Regarding Westboro Baptist Church Protest at East Lansing High School
[The following statement was recently approved by area community and religious leaders in response to an announced protest, scheduled to take place later today, directed at ELHS students, including my son, and their teachers and parents. It is republished here as a show of support.]
The Greater Lansing Community stands unified in opposition to the message of hate brought to our community by the Westboro Baptist Church. We know that as a community our strength lies in our diversity – religious, ethnic, gender, sexual orientation, race, social, political and more. This diversity is what creates a healthy thriving community. And such communities foster and participate in a market place of ideas.
We understand that the diversity of our community also allows for a diversity of ideas and that is part of our strength. This also means that we may not all agree on the best way to respond to WBC on Thursday. We ask that each participant, in planning their role in the response to WBC, consider that Westboro is only able to fund these trips by suing the people that respond to their provocations in confrontational or violent ways. If you feel inspired to join our efforts please help the rest of us respond to their hate with more dignity than they are showing us and our youth.
We are appalled that Westboro Baptist Church has decided to direct its vitriol at the students of East Lansing High School. Their hate stands in direct opposition to the values of our community and is an attempt to unfairly bully our youth into silence.
It has been reported the Westboro Baptist Church has targeted these youth because they have done that which we encourage as a community value – they’ve engaged in the civic dialog and expressed a view with which Westboro disagrees. Instead of dialoging with the youth, and participating in the marketplace of ideas, Westboro has instead decided to attack, bully and harass our youth. We stand with our youth and applaud this engagement by them. We value participatory citizenship in which ideas are challenged through dialog over demagoguery and bullying.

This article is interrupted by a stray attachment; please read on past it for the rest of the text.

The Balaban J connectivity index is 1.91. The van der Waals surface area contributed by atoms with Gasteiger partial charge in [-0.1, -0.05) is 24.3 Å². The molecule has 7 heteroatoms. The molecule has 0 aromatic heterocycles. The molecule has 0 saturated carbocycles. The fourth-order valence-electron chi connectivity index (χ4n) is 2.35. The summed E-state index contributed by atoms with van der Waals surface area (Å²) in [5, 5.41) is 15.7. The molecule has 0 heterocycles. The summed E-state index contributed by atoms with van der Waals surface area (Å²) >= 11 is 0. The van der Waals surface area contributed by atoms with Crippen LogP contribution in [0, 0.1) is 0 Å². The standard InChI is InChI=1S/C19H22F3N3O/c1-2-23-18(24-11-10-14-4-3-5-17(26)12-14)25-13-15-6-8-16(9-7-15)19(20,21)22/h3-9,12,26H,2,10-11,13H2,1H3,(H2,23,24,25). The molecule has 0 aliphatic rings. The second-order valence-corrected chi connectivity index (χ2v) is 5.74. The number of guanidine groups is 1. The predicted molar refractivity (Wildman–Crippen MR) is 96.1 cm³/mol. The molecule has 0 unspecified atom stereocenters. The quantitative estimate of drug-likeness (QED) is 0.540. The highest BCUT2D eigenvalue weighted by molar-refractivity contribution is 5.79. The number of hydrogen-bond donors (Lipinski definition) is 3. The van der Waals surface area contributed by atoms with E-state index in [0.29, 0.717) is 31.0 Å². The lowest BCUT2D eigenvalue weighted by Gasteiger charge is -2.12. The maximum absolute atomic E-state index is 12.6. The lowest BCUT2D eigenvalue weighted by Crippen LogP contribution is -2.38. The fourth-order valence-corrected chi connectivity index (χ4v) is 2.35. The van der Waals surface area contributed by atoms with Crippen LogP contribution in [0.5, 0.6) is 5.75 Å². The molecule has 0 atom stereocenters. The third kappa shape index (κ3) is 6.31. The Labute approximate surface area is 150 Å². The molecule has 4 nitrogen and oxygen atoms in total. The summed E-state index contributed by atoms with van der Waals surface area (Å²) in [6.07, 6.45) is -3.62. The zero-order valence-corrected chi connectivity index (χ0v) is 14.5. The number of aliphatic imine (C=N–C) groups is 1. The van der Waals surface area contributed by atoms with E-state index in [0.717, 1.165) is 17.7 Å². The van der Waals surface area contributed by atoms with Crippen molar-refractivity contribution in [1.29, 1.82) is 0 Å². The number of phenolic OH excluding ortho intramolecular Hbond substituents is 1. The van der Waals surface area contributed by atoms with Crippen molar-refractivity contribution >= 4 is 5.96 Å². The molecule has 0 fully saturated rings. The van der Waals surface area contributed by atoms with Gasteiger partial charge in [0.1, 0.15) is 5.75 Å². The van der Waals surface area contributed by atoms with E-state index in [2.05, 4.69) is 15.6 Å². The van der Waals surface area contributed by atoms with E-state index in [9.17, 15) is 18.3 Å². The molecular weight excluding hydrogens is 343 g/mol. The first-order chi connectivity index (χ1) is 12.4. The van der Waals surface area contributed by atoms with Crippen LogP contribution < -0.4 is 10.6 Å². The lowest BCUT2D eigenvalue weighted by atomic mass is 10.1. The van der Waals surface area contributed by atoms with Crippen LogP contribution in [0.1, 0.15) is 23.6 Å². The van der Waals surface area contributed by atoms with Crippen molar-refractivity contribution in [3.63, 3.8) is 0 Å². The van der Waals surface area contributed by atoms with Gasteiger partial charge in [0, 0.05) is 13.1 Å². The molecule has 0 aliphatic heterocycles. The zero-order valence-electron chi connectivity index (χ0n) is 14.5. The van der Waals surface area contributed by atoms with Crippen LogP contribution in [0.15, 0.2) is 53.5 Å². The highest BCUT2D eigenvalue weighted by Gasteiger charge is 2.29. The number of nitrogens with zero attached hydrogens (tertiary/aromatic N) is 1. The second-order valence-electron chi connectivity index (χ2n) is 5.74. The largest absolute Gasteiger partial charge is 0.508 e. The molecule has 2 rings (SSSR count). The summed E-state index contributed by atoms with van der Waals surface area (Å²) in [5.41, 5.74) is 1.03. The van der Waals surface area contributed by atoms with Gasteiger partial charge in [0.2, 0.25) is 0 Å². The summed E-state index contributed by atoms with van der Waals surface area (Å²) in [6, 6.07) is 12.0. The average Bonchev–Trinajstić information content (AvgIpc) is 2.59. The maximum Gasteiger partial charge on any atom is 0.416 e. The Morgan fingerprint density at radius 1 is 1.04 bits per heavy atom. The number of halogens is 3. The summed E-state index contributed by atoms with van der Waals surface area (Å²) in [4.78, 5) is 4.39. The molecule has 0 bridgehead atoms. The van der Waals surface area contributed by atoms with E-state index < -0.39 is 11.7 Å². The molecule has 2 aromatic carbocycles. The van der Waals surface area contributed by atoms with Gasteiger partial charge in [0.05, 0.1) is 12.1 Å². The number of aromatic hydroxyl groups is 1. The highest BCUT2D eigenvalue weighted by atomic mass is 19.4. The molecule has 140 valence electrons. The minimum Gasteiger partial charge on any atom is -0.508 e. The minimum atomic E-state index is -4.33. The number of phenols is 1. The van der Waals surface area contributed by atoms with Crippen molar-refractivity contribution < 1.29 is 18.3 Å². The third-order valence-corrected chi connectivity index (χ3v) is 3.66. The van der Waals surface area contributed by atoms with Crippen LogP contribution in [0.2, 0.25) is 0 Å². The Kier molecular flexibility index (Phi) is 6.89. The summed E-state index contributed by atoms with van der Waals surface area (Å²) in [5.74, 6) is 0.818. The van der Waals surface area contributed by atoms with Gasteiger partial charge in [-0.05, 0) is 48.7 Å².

Sadly, the Westboro Baptist Church protest serves to remind us that bullying is not isolated to our school hallways, but permeates our culture. We whole-heartedly reject bullying as the violence it is—to individuals, to groups and to the community.
We believe the protest by Westboro Baptist Church shows our elected officials in the legislature that it is past time for them to lead and take action against bullying.
The irony that Westboro Baptist Church has come to divide us as a community, but has instead united us is not lost on this community.
Our faith leaders and community agree that the Westboro Baptist Church does not reflect our understanding of a place of worship. Houses of worship create, build, nurture and support community. Despite our diverse views of God, we are united in our belief that God is a loving creator.
We stand in opposition to Westboro Baptist Church’s intrusion into our community. At the same time, the tapestry of our community in all of its diversity are on full display, and demonstrates why the Greater Lansing Area is an amazing community in which to live, work and play.
For the record, WBC only managed three (3) protesters, of which one was a child, while hundreds of East Lansing community members showed up with messages of tolerance. HATE LOSES.